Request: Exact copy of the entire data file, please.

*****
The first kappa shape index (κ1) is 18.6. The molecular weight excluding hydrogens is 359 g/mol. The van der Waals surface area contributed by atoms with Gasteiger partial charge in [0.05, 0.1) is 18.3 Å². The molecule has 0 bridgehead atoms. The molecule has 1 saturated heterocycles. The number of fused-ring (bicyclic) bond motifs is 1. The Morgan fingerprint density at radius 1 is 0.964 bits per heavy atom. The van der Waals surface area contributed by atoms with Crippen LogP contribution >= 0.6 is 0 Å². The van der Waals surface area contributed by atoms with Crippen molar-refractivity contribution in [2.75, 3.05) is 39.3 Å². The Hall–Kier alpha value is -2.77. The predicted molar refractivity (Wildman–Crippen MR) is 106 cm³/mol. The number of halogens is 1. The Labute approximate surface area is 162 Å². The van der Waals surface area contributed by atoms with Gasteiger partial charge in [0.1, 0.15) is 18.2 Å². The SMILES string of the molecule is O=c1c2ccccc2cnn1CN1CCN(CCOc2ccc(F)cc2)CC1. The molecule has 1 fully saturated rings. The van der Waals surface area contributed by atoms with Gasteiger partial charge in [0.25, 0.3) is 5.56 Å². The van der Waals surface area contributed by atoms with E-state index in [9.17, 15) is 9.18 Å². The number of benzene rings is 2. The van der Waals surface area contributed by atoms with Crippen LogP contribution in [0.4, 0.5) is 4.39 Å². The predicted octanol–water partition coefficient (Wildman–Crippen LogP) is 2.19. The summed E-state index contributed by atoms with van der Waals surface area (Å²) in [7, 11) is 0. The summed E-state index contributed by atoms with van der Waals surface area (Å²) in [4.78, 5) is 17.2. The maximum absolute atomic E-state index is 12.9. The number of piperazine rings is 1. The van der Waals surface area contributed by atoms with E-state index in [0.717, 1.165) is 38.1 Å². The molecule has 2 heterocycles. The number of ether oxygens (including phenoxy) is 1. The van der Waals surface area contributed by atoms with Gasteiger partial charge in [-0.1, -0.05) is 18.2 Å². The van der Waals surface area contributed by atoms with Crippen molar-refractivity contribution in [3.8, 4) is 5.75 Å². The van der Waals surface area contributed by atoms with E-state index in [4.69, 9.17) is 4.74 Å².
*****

The first kappa shape index (κ1) is 18.6. The molecular weight excluding hydrogens is 359 g/mol. The van der Waals surface area contributed by atoms with Gasteiger partial charge in [0.05, 0.1) is 18.3 Å². The molecule has 0 bridgehead atoms. The molecule has 1 saturated heterocycles. The number of fused-ring (bicyclic) bond motifs is 1. The Morgan fingerprint density at radius 1 is 0.964 bits per heavy atom. The van der Waals surface area contributed by atoms with Crippen LogP contribution >= 0.6 is 0 Å². The van der Waals surface area contributed by atoms with Crippen molar-refractivity contribution in [2.75, 3.05) is 39.3 Å². The Hall–Kier alpha value is -2.77. The predicted molar refractivity (Wildman–Crippen MR) is 106 cm³/mol. The number of halogens is 1. The Labute approximate surface area is 162 Å². The van der Waals surface area contributed by atoms with Gasteiger partial charge in [0.1, 0.15) is 18.2 Å². The SMILES string of the molecule is O=c1c2ccccc2cnn1CN1CCN(CCOc2ccc(F)cc2)CC1. The molecule has 1 fully saturated rings. The van der Waals surface area contributed by atoms with Gasteiger partial charge in [0.25, 0.3) is 5.56 Å². The van der Waals surface area contributed by atoms with E-state index in [9.17, 15) is 9.18 Å². The number of benzene rings is 2. The van der Waals surface area contributed by atoms with Crippen LogP contribution in [0.4, 0.5) is 4.39 Å². The predicted octanol–water partition coefficient (Wildman–Crippen LogP) is 2.19. The summed E-state index contributed by atoms with van der Waals surface area (Å²) in [7, 11) is 0. The summed E-state index contributed by atoms with van der Waals surface area (Å²) in [4.78, 5) is 17.2. The maximum absolute atomic E-state index is 12.9. The number of piperazine rings is 1. The van der Waals surface area contributed by atoms with E-state index in [0.717, 1.165) is 38.1 Å². The molecule has 2 heterocycles. The number of ether oxygens (including phenoxy) is 1. The van der Waals surface area contributed by atoms with Gasteiger partial charge in [-0.1, -0.05) is 18.2 Å². The van der Waals surface area contributed by atoms with Crippen molar-refractivity contribution in [3.8, 4) is 5.75 Å². The van der Waals surface area contributed by atoms with E-state index in [4.69, 9.17) is 4.74 Å².